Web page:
After we execute the query we get back a collection of shared folders on the remote computer. Once we have that collection we set up a For Each loop to loop through all those shared folders. What’s the first thing we do inside that loop? That’s easy: we grab the value of folder’s Name property (that is, the share name) and store it in a variable named strFolderName.

The next part of the script is optional, but we thought we’d toss it in as a sort of a bonus. It’s not unusual for computers (particularly servers) to have hidden shares (shares that are not readily visible over the network). Because these shares aren’t typically accessed by users, you might not feel the need to copy files to hidden shares. But how can you identify which shares are hidden and which ones are not?

Interestingly enough, there’s no property that distinguishes a hidden share from a regular share. However, hidden shares always have a name that ends in a dollar sign (for example, Public$). What we do in our next line of code is use the InStr function to determine whether or not a $ character can be found in the folder name:

If InStr(strFolderName, "$") = 0 Then

If a $ is found then InStr returns a value greater than 0 (technically, it returns the character position in the folder name where the $ was found). In other words, if InStr returns anything other than 0 we’ll assume that we’re dealing with a hidden share and we do not copy any files to that folder.

On the other hand, if InStr returns a 0 we’ll assume that we are not dealing with a hidden share. Therefore, the next thing we do is execute this line of code:

strPath = "\\" & strComputer & "\" & strFolderName & "\"

What we’re doing here is constructing a UNC path to the share folder, something we do by combining:

\\

atl-fs-01 (the name of the remote computer, stored in the variable strComputer)

\

public (the name of the shared folder, stored in the variable strFolderName)

\

Put them all together and you end up with a path similar to this:

\\atl-fs-01\public\

Note. Don’t leave the trailing \ off the end of the path. If you do, your script is going to fail.

Once we have the UNC path we can then copy our two files to this shared folder. How do we do that? Well, here’s how we copy the first file:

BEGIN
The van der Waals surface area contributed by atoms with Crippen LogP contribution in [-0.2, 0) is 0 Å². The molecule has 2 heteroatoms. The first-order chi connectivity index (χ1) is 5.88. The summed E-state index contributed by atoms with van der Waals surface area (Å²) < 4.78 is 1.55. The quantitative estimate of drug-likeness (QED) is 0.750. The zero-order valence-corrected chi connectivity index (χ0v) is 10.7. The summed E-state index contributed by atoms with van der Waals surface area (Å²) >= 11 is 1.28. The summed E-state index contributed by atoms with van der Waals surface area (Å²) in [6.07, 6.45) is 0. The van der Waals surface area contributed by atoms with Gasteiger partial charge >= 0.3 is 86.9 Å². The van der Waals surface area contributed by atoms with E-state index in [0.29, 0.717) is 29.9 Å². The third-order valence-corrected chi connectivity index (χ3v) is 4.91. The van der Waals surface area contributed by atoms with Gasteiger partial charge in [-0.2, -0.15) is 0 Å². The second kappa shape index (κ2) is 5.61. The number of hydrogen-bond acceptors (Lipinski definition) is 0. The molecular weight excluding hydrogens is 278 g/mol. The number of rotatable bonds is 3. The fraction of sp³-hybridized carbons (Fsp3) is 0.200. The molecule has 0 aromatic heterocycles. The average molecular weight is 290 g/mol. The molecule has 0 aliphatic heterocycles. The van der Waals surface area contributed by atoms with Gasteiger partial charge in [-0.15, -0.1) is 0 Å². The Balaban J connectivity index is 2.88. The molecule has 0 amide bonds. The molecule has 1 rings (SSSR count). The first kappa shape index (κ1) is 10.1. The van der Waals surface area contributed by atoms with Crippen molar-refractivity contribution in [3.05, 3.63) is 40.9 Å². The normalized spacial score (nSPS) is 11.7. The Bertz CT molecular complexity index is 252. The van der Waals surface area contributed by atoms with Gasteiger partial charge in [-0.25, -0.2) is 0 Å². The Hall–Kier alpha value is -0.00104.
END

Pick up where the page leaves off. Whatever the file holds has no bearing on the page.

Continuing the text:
objFSO.CopyFile "C:\Scripts\Test.txt", strPath, OverwriteExisting

As you can see, all we do is call the CopyFile method, passing along three parameters:

C:\Scripts\Test.txt, the path to the file on the local computer. Can you copy a file from one remote computer to another? Yes, you can, but that can get a little tricky. If you need to do that, your best bet is to map a drive to the remote computer and then use that file path. For example, if you map drive F: to the Scripts folder on \\atl-ps-05 then you can simply copy a file using the path F:\Scripts\Test.txt.

strPath, the variable containing the UNC path to the shared folder on the remote computer.

OverwriteExisting, the constant we defined at the beginning of the script.

After that we use a similar call to CopyFile to copy our second file, then loop around and repeat the process with the next folder in the collection.

About the only thing to watch out for here are the share permissions: if you don’t have the right to modify the shared folder over the network then the script will fail. And while it’s theoretically possible to determine, and even to modify, share permissions using a script, well, that’s something that goes way beyond what we can do in this column. (And, to be honest, is way more complicated than it really ought to be. When it comes to security descriptors, we recommend that you bypass scripting and use a command-line tool such as Cacls.exe or Xcacls.exe.)

That should do the trick, DL. Incidentally if you – or anyone else – is wondering exactly what the Scripting Guys are planning to do at TechEd IT Forum, well, to tell you the truth, we haven’t decided what all we want to do there. We do know that we’ll be giving away a bunch of Dr. Scripto bobblehead dolls; in addition, we’ll be handing out hundreds of copies of Dr. Scripto’s Fun Book. Beyond that we don’t know, although we definitely plan to spend the time just hanging out and talking to people.

At any rate, if you happen to be in Barcelona November 12-16, be sure and look us up. Jean will be the Scripting Guy with the long hair and the baseball hat; Greg will be the Scripting Guy who can’t be found anywhere, most likely because he went back for another slice of gato d'avellanes amb gelat de vainilla.

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  • I love this script, but I really need it in PowerShell.

    I'm trying to script a file copy to a remote server using a Scheduled Task. The biggest problem is that once all user sessions are logged off all the drive mappings go bye bye, even though the Scheduled Task still runs.  What good is this?  What's the solution?